Neurological autoimmune diseases are characterized by an inappropriate immune response that by mistake targets the nervous system. As a result, patients experiment a number of neurological manifestations that may include insomnia, excessive daytime sleepiness, cataplexy, central hypoventilation, and REM sleep behavior disorder. Polysomnographic evaluation may reveal disorganized sleep architecture involving both NREM and REM sleep, and REM sleep intrusions into wakefulness. The study of sleep disorders in the setting of autoimmune diseases (e.g., narcolepsy, anti-IgLON5 disease, paraneoplastic neurological syndromes) shows that an abnormal immune-mediated (humoral or cellular) response target the neuronal structures (e.g., brainstem, hypothalamus) and neurotransmitters systems (e.g., hypocretin) that regulate sleep resulting in sleep impairment. It is a window to examine the link between the autoimmune system and the sleep regulation at the molecular, cellular, and anatomic level.
An autoimmune disease is a condition characterized by an immune response that inappropriately targets own healthy organs. There are more than 70 autoimmune diseases including rheumatoid arthritis, psoriasis, multiple sclerosis (MS), type 1 diabetes, Hashimoto thyroiditis and Crohn’s disease. The clinical symptomatology depends on which organs, tissues, and cells are affected. The neurological autoimmune disorders target structures of the central and peripheral nervous system and impair a number of neurotransmitter systems (Table 1). When the abnormal immune reaction attacks the areas of the central nervous system (CNS) that generate and modulate sleep the affected individual experiences sleep symptomatology. Symptoms include insomnia, excessive daytime sleepiness (EDS), circadian rhythm disorder, and dream-enacting behaviors resulting in REM sleep behavior disorder (RBD).
The association between autoimmune diseases and sleep symptomatology and sleep disorders is complex and multifactorial. Factors involved may be related to (1) a direct causal effect between autoimmune cellular or humoral mechanisms and sleep disorders/symptoms, (2) common risk factors between autoimmune diseases and sleep conditions, increasing their association, (3) typical symptoms of autoimmune diseases exerting an effect on sleep regulatory mechanisms (e.g., fatigue in MS), (4) effects of treatment (e.g., steroids inducing insomnia) other related medical factors (e.g., hospitalization in Guillain–Barré Syndrome), and (5) a coincidental association between autoimmune diseases and highly prevalent comorbid sleep disorders (e.g., insomnia).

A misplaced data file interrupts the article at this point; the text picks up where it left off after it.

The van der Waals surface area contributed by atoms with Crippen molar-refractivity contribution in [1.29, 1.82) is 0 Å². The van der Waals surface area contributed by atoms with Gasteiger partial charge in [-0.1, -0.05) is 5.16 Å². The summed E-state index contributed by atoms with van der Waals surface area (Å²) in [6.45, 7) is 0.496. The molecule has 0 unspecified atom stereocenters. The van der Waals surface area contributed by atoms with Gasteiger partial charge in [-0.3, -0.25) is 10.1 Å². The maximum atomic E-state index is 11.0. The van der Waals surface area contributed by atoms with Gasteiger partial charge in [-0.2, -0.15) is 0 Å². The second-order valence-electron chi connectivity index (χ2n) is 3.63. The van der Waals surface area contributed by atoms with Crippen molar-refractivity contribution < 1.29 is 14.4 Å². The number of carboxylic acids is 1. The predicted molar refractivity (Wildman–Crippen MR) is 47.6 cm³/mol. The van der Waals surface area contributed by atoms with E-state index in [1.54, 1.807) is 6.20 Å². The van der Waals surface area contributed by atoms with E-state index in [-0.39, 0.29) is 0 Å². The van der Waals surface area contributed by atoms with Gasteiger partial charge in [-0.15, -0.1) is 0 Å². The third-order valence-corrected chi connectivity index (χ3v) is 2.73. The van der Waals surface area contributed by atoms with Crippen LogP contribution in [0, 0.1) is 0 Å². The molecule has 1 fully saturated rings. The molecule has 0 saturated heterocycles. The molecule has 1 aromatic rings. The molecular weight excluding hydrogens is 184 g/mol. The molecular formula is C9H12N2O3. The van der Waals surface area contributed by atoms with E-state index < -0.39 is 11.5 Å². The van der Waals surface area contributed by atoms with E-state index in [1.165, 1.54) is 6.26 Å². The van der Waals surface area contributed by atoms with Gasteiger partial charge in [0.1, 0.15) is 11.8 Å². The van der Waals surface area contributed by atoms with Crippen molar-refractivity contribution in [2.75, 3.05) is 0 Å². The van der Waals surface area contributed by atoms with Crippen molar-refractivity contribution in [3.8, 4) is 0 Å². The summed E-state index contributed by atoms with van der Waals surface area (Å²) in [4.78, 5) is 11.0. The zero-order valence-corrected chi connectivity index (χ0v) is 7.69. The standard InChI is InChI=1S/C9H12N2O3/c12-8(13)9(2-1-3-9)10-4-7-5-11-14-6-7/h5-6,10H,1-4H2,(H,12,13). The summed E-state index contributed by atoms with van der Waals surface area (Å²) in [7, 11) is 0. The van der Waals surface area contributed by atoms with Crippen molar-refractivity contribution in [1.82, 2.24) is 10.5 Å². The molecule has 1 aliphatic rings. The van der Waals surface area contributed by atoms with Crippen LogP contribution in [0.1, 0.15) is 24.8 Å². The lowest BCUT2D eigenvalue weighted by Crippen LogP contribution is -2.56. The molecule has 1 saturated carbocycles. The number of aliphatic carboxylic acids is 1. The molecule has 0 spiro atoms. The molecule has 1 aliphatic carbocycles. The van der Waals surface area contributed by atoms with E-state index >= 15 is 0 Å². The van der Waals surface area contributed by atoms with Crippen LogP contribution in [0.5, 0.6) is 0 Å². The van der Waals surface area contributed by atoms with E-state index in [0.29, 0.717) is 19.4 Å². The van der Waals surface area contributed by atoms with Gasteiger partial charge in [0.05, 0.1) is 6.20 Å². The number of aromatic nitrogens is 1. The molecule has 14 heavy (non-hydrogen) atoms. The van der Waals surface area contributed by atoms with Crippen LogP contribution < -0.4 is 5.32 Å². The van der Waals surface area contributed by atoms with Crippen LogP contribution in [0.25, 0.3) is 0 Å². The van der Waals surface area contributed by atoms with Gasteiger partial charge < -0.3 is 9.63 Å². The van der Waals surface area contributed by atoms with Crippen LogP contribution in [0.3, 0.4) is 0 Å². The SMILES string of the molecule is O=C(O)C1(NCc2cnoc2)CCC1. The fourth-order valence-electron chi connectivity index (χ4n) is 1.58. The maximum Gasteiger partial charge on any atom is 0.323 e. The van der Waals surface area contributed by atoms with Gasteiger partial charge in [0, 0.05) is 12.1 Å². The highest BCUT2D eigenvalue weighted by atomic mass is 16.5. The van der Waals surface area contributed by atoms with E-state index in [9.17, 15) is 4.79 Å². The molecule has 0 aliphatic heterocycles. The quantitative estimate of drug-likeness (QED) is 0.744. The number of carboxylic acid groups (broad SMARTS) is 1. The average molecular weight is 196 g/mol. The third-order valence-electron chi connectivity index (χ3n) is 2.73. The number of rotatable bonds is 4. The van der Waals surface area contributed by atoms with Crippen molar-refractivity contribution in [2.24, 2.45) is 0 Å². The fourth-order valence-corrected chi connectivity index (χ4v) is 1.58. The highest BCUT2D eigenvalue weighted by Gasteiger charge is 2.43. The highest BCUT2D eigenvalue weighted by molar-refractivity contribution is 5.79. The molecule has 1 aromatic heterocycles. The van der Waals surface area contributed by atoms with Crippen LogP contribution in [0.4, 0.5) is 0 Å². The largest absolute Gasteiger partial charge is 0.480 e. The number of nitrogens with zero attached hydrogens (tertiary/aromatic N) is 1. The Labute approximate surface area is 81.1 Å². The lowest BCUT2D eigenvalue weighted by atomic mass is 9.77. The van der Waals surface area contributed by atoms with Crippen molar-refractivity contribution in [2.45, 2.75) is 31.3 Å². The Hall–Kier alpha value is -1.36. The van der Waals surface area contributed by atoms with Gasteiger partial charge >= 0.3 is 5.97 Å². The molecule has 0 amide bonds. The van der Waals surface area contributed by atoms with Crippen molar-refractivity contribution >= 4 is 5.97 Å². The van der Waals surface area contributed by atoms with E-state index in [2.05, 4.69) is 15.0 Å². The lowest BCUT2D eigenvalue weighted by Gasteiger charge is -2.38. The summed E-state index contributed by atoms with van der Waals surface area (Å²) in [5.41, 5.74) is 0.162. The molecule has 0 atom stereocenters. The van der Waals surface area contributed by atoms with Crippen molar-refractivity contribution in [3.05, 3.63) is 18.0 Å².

This article reviews the sleep disorders that have an immunological pathogenesis (narcolepsy and anti-IgLON5 disease) and neuroimmunological disorders that show sleep abnormalities (MS, Guillain–Barré syndrome, and paraneoplastic neurological syndromes (PNS)). This review does not cover neurological and systemic autoimmune diseases where sleep abnormalities are not common such as neuromyelitis optica, myasthenia gravis, systemic lupus erithematosus, and Sjögren’s syndrome.
Immunomediated sleep disorders
Narcolepsy with cataplexy
Narcolepsy with cataplexy (NC) (also known as narcolepsy type 1) is a chronic sleep disorder of autoimmune origin characterized by dysregulation of REM sleep secondary to impaired hypocretin (HCRT) neurotransmission in the brain. It is a neurological disease clinically characterized by severe and irresistible episodes of EDS, cataplexy (sudden onset of muscle paralysis triggered by strong emotions with retained consciousness), sleep paralysis, hypnagogic and hypnopompic hallucinations, automatic behaviors, fragmented nocturnal sleep, RBD, and weight gain. Car accidents and social, familial, professional, and psychological problems are common and can markedly impact the quality of life, particularly due to severe EDS [1, 2].
NC is a rare disease with a prevalence rate of 0.02–0.20% worldwide and ~ 30 cases per 100,000 inhabitants in Europe, Canada and the United States. Symptoms usually begin during adolescence or early adulthood but onset during childhood is not exceptional. NC affects men and women equally and symptoms persist throughout lifetime. More than 95% of the cases are sporadic but the disease has been described in some families and in monozygotic twins. The risk of a first-degree relative developing NC is 10–40 times higher (1–2%) than in the general population [1, 2].
NC is associated with abnormalities of REM sleep regulation consisting in complete or partial intrusions of this stage into wakefulness, resulting into episodes of irresistible sleepiness, cataplectic events, sleep paralysis, and hypnagogic hallucinations. In addition, patients with NC experience dream-enacting behaviors associated with increased muscle tone during REM, a parasomnia termed RBD [1, 2]. Children with NC have a particular phenotype with movement disorders, early puberty, and weight gain .